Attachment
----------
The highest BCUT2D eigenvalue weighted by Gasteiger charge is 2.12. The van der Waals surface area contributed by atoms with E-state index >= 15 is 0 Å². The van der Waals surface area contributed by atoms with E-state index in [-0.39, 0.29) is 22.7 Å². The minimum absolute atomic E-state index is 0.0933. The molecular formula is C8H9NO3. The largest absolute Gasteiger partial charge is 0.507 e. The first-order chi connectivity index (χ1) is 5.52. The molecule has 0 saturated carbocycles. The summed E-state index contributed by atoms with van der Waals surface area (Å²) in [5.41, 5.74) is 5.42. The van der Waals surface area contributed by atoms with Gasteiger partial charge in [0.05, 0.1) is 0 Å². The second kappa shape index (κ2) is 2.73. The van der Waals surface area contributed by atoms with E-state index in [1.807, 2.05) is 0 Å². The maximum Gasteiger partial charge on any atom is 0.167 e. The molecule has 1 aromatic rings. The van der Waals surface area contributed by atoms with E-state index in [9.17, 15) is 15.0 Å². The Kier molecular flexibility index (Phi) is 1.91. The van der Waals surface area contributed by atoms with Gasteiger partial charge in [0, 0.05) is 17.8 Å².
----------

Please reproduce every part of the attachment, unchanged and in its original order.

The highest BCUT2D eigenvalue weighted by Gasteiger charge is 2.12. The van der Waals surface area contributed by atoms with E-state index >= 15 is 0 Å². The van der Waals surface area contributed by atoms with E-state index in [-0.39, 0.29) is 22.7 Å². The minimum absolute atomic E-state index is 0.0933. The molecular formula is C8H9NO3. The largest absolute Gasteiger partial charge is 0.507 e. The first-order chi connectivity index (χ1) is 5.52. The molecule has 0 saturated carbocycles. The summed E-state index contributed by atoms with van der Waals surface area (Å²) in [5.41, 5.74) is 5.42. The van der Waals surface area contributed by atoms with Gasteiger partial charge in [0.05, 0.1) is 0 Å². The second kappa shape index (κ2) is 2.73. The van der Waals surface area contributed by atoms with E-state index in [1.807, 2.05) is 0 Å². The maximum Gasteiger partial charge on any atom is 0.167 e. The molecule has 1 aromatic rings. The van der Waals surface area contributed by atoms with E-state index in [9.17, 15) is 15.0 Å². The Kier molecular flexibility index (Phi) is 1.91. The van der Waals surface area contributed by atoms with Gasteiger partial charge in [0, 0.05) is 17.8 Å².